A Recent Case Study
I wanted to show a recent Chapter 7 case that I filed. This is a married couple with two young children. They owned a home, and were up-to-date with their mortgage. Unfortunately, they had taken out a home equity loan several years ago in an attempt to pay off credit card debt, but despite their best efforts, they had a lot of debt. Specifically, they were facing $125,000 in credit card and other personal loan debts. These debts are increased considerably due to wife having been unemployed for some time.
Prior to filing their Chapter 7 case in June 2013, their credit scores were 535, 523 and 491 for husband and 535, 518 and 493 for wife. Their Chapter 7 Meeting of Creditors was 42 days after their filing date and the Chapter 7 Trustee signed off on their case after this meeting. All of their assets were fully protected by the bankruptcy exemption laws, so they were easily able to protect their house and personal possessions.
They received their discharge order in early October, exactly 112 days after their case filing date. Thus, their case was then closed in court.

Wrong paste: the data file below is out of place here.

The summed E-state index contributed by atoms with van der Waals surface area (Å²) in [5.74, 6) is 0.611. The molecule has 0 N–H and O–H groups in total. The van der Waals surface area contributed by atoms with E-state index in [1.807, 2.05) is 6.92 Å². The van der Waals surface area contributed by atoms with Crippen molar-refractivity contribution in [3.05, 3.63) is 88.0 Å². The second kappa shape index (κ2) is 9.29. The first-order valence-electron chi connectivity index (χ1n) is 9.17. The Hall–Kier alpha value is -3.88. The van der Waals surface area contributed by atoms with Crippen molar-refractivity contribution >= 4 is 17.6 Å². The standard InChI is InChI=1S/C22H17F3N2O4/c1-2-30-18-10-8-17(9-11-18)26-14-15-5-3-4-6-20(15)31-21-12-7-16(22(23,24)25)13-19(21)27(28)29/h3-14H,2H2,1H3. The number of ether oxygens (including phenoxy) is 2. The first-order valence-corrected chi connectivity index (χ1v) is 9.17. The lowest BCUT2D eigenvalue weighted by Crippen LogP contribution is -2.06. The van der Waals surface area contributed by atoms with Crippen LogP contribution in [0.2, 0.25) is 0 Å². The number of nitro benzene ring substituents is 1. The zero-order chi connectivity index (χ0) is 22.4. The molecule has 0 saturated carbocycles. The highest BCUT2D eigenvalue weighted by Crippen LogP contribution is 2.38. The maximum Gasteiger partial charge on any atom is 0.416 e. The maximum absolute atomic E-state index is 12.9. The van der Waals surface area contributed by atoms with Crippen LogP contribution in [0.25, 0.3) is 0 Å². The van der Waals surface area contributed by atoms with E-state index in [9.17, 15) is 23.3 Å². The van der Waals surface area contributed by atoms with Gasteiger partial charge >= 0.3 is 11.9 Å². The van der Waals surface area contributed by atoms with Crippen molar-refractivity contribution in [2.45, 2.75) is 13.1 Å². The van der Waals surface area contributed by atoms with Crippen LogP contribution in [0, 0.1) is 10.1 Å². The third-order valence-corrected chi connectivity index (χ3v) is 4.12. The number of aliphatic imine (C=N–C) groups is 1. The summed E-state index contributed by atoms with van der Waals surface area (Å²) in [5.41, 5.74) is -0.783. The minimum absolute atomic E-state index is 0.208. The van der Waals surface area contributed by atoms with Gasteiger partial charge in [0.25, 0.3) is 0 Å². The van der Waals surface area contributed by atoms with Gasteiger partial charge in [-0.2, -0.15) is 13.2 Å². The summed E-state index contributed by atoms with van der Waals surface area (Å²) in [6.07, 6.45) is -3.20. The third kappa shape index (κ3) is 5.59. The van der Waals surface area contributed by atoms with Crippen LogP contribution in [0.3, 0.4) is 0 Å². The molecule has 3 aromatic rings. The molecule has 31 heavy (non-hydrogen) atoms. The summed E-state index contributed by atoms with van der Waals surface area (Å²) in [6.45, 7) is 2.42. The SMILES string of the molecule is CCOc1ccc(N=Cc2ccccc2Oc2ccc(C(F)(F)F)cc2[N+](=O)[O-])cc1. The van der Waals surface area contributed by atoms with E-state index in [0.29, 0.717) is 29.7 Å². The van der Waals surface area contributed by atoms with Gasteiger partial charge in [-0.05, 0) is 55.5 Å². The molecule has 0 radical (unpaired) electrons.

Credit Scores After Bankruptcy
They asked me to check their credit ratings after the bankruptcy filing. So, their new credit scores are 610, 607 and 596 for husband and 639, 609 and 607 for wife.
The reason that their credit scores improved so much was that all of their debt has been archived under a section of their credit report entitled “debts included in bankruptcy”. Once a credit account is archived, it can no longer negatively affect the credit rating.
Nevertheless, I have suggested to them that they apply for a small credit card and use it each month for small purchases. If they pay off that account each month, then after 6 to 12 months, their credit ratings should improve considerably, hopefully to 650 or even 700. (note that the goal is to improve your credit rating over 700).
This case study is a fairly typical example of how bankruptcy can improve your credit, despite what you might hear about the “myths” of bankruptcy. Here is another blog post on rebuilding credit after bankruptcy from the past about this same subject.
Let me know if you have questions or comments!